I had been looking forward to Halo 5.
The year of its release, not a day passed where I didn’t check to see if there was some new piece of Halo 5 news somewhere.
Having dropped out of college the previous year — because I came to the conclusion during my second semester that I didn’t know what I wanted to do with my life, and wanted to come home to sort myself out — the impending release of Halo 5 was one thing that kept my spirits raised when I was tempted to slide further and further into depression.
Some of my most cherished memories with family and friends are because of “Halo.” I wouldn’t be the person I am today without it. And having replayed Halo 4 and become an admin on a Facebook page devoted to my favorite “Halo” character, Cortana, becoming more active in the community than I had ever been before, I was more hyped for a “Halo” game than I had ever been.
I had my doubts. I knew Halo 5‘s story wouldn’t be My Favorite Story Ever. (That title belongs to Whisper of the Heart.) And, truth be told, I felt that I was outgrowing the science fiction genre — aliens and space battles didn’t have the same appeal as in years past.
But, regardless: I was riding a hype train with no brakes.
Which is why, on October 26th, 2015, the day before Halo 5‘s release, I watched walkthroughs of the campaign on YouTube, not caring that the game wasn’t officially out yet because I just had to know what happened right now!
And when I learned of Cortana’s role in Halo 5…
In my review of Halo 5, I said this:
Halo 5’s story might as well crumple up Halo 4’s story and throw it in my face.
I feel like what I went through in Halo 4 was for nothing.
No. Actually. It is worse than being all for nothing.
I feel betrayed.
I feel like I got spat in the face and punched in the gut.
In a blog post on Halo HQ, I said that no matter what, Halo 5 wouldn’t piss me off.
Well, 343, Halo 5’s story proved me wrong.
If I had to pick one word to describe Halo 5’s story, it would be “Sadistic.”
There’s 343 standing over me, dangling Halo 6 on a string in front of me like it’s a piece of meat and I’m a dog, saying, “You want to know the rest? Wait for Halo 6…”
Or Halo 7 or Halo 8 or Halo 9 or Halo 10 or who knows how long they’re going to drag this out!
I don’t want to know how the story ends anymore. I don’t want to care. But I just can’t. I can’t not care. And it is that fact, above all, that makes me hate Halo 5’s ending.
To paraphrase Roger Ebert: I hated Halo 5’s ending. Hated hated hated hated hated its ending. Hated it. Hated every simpering stupid vacant audience-insulting moment of it. Hated the sensibility that thought anyone would like it. Hated the implied insult to the audience by its belief that anyone would be entertained by it.
I was pissed.
Looking back now, one and a half years later, I am embarrassed.
Embarrassed that I would allow a story — even a story in a series I loved like “Halo” — to affect me in such a way.
Halo 5, for a time, worsened my depression.
I reached out to “Halo” YouTubers, looking to vent my anger to a larger audience than the one that reads this blog.
For a time, I had nothing but vitriol for all things “Halo.”
As far as I was concerned: The moment Cortana became Space Hitler is when “Halo” jumped the shark.
Looking back on all the blog posts I wrote venting my anger, and the YouTube video and Facebook posts that were created as a result, I now realize that I overreacted.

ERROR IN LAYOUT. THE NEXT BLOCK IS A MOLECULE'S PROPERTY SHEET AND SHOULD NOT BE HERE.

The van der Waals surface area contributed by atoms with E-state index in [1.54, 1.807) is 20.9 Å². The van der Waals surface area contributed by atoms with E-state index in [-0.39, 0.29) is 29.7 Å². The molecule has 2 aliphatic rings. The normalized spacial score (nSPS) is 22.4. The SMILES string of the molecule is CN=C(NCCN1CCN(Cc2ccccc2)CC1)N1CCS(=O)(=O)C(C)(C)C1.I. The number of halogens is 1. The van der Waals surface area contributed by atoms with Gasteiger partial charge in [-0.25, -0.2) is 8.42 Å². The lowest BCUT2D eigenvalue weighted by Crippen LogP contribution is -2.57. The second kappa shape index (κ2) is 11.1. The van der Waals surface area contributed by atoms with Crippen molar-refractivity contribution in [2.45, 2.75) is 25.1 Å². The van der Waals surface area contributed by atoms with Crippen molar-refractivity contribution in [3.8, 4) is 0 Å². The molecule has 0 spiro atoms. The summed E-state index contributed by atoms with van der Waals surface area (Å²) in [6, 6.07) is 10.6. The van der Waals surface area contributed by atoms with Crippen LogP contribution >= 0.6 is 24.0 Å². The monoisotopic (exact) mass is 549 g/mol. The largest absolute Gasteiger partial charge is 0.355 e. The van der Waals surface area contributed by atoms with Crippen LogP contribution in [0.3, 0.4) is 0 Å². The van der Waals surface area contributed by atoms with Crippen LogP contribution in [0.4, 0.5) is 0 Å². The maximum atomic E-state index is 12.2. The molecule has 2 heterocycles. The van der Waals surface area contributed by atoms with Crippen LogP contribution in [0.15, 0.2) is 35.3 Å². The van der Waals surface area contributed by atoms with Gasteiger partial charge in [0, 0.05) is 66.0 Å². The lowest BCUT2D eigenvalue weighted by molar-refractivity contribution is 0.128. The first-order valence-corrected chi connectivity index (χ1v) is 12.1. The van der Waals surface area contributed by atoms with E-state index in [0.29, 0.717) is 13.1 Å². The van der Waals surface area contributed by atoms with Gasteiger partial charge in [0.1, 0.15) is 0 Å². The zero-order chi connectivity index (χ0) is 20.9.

Contrary to what I thought on October 27th, 2015, Cortana becoming evil is not the worst thing ever.
It’s actually a good thing.
This is why:
Cortana is a dictator now.
A dictator who has no regard for the man she fought to protect.
But: Everyone’s favorite badass blue buxom beauty is still alive.
And where there’s life, there’s hope.
Everything Old Is New Again
The “evil robot tries to enslave humanity” trope is one of the oldest tropes in fiction.
A number of “Halo” fans expressed disappointment at 343 going down such a worn path.
But: Cortana being evil gives 343 the opportunity to do something unique with the trope — to not just have Cortana be defeated by the inevitable uprising of her subjects like, for example, V.I.K.I. in I, Robot (2004):
What could 343 do that is “new”?
Well, that’s why 343 hires writers, is it not? To answer such a question?
Becoming human would be the fulfillment of Cortana’s greatest desire: To know if a sun “looks real. If it feels real.”
I want Cortana to know that. And now that Cortana is back from the dead, it’s (hopefully) only a matter of time before she does.
What can I say? I have a soft spot for AI.
Plus, to appease the shipper in me:
If she becomes human, there’s the possibility of Cortana and Chief makin’ babies.
Cortana would make a good mother.
For reasons I won’t get into, earlier this month I chose to end a relationship I had had with a lady friend.
I acted like the kind of person I promised myself I never would. And I felt that communication had broken down between us. So, in order to spare myself further pain, I broke off contact with her.
I don’t blame her or anything. I can’t control how anyone acts. And I wouldn’t want to. The only thing I can control is how I act. And, I realize, I acted like an asshole.
I was thinking about that while writing this post.
An unfortunate reality of life is “Good things don’t always last.”
The relationship you thought could last forever? Careful — its foundation might not be as rock-solid as you think.
Cortana’s betrayal of Chief reminds me of that lesson.
Sometimes things fall apart.
Thank you, 343 — really, thank you — for reminding me of that unfortunate, but important, truth.
Halo 6‘s story could go anywhere.
Chief and Cortana could go anywhere.
With that in mind, I am optimistic.
Life is a storm.
But, to quote Syd Matters:
Someday we will foresee obstacles through the blizzard